Is it difficult to become an online professor?

Why is it so difficult to become a professor?

Why is it so difficult to become a professor?
Hello everybody,

In many of the posts I noticed how difficult it is to get a permanent position in the university sector. Apparently also in areas that are not really overcrowded (e.g. mathematics or physics).

Now I ask myself why that is, because apparently it is quite "easy" to get a PhD position and then find a temporary postdoc. But why are these postdocs then shown outside the door after several fixed-term contracts?

Don't you need more professors when student numbers keep reaching new highs and old professors are retiring?

Is it again due to insufficient budgets or is there really such a small need for professors? And was it the same in the past, or was it easier to get a permanent professorship in the past?

VG Max
Re: Why is it so difficult to become a professor?
There aren't that many places
The other day we added up that there are only 2.5 academic staff at the didactic English professorships throughout Bavaria (it's LONG to become a professor) + 3 or 4 professors ...
At my chair, there are over 25 employees, only 1.5 permanent positions, etc.,
the universities simply don't do that and rely on third-party funding and temporary positions. You can only remain (steadfast) if you constantly provide performance in the form of money.



Edited 1 time. Last on 04/11/2018 12:28 PM.
Re: Why is it so difficult to become a professor?
Snowed by You can only remain (steadfast) if you constantly provide performance in the form of money.
Isn't that counterproductive? That promotes short-term research for the private sector and hinders long-term research that only has a breakthrough after decades or produces something that does not directly serve the economy ...

Shouldn't the money provided by the state be enough? When even universities of excellence like TUM get sponsored by Lidl, I ask myself how big the gap is between needs and budget and why a country like Germany does not increase the budget for universities, because education is on every election campaign agenda

But maybe I'm too naive and idealistic ^^
aldante  📅 11.04.2018 12:53:37
Re: Why is it so difficult to become a professor?
Even in a subject like math there is every year much more completed doctorates than new professorships to be filled. That's the problem.

Postdocs are used by the existing professors as cheap labor to carry out their own research. That is why the universities are so keen that there are as many doctorates as possible.

In the USA, where there are proportionally far fewer doctorates, science is at least honest enough to deal with the topic of overbidding for doctoral candidates, see e.g. https://www.nsf.gov/statistics/2016/nsf16300/digest/nsf16300. pdf Such an honest discussion has still not started in Germany.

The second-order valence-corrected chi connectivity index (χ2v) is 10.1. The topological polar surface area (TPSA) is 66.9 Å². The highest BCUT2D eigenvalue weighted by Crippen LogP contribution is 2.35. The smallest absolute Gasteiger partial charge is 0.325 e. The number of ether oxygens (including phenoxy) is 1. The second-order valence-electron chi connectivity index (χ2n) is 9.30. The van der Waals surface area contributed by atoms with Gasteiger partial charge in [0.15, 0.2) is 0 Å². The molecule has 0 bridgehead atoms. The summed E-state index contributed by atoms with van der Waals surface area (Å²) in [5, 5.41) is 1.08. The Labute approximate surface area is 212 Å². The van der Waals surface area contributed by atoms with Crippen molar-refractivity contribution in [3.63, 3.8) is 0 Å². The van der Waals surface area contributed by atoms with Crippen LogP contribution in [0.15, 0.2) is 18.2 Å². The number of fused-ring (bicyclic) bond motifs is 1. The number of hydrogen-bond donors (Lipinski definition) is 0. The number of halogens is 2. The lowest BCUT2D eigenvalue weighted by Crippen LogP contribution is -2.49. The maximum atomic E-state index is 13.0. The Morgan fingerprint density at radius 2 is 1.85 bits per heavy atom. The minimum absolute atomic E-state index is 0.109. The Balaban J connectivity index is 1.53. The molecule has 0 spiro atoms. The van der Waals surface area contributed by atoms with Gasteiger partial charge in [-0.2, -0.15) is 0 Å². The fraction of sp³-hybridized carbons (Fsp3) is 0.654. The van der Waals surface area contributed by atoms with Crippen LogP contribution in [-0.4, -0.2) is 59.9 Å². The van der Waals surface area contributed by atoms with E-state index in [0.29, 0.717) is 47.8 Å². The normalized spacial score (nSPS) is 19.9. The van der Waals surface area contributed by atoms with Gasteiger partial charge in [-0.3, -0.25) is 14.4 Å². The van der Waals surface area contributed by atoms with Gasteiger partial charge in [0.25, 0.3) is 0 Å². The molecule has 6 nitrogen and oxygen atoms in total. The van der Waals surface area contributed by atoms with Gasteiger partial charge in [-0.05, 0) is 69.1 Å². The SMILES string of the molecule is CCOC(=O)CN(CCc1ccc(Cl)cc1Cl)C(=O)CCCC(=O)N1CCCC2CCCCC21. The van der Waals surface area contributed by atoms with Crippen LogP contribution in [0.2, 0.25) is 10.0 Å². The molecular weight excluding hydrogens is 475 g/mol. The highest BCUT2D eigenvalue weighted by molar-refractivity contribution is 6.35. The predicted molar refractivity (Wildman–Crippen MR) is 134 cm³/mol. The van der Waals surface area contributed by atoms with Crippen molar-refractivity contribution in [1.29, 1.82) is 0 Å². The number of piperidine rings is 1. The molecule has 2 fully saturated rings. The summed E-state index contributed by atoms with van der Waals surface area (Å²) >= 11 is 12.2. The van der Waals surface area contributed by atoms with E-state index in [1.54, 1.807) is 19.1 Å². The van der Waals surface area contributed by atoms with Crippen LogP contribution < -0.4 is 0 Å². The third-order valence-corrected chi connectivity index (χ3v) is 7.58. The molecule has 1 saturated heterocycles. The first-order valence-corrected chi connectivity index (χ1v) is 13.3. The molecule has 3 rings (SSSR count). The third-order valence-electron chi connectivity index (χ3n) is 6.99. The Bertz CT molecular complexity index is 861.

Also to consider: Just because someone wants to study does not mean that it also makes sense for the economy as a whole for that person to study. I would argue that Germany is already producing far more university graduates than the labor market can use.

And a Lidl endowed professor in business administration or engineering will most likely do more serious scientific work than someone on a taxpayer-financed gender studies professorship ... State-funded research is always subject to all the ideological constraints of the time.



Edited 1 time. Last on 04/11/2018 13:02.
Guest Writer  📅 11.04.2018 13:36:42
Re: Why is it so difficult to become a professor?
From Max_BWL-Student Hello everybody,

In many of the posts I noticed how difficult it is to get a permanent position in the university sector. Apparently also in areas that are not really overcrowded (e.g. mathematics or physics).

Now I ask myself why that is, because apparently it is quite "easy" to get a PhD position and then find a temporary postdoc. But why are these postdocs then shown outside the door after several fixed-term contracts?

Don't you need more professors when student numbers keep reaching new highs and old professors are retiring?

Is it again due to insufficient budgets or is there really such a small need for professors? And was it the same in the past, or was it easier to get a permanent professorship in the past?

VG Max
There are several reasons:

1- Increasing number of doctoral students:
The number of doctoral students is increasing rapidly worldwide. On the one hand, more and more students are studying and, on the other hand, the relative number of those who do their doctorate after graduation is also increasing.

2- The number of professors is increasing or the number of professors is increasing relatively slowly:
The number of professorships is increasing relatively slowly. Sometimes even slower than the number of students. Because the budget of the universities is very limited, especially in Germany. The state invests very little in universities and the possibilities for universities in Germany to expand their sources of finance are also very limited (no tuition fees, restrictions on cooperation e.g. with the armaments industry, political mismanagement ...). Education and research play a very subordinate role in German politics: the Federal Minister for Education and Research is a trained hotel specialist !!!

3- Poor support and misuse of the workforce of the next generation of scientists: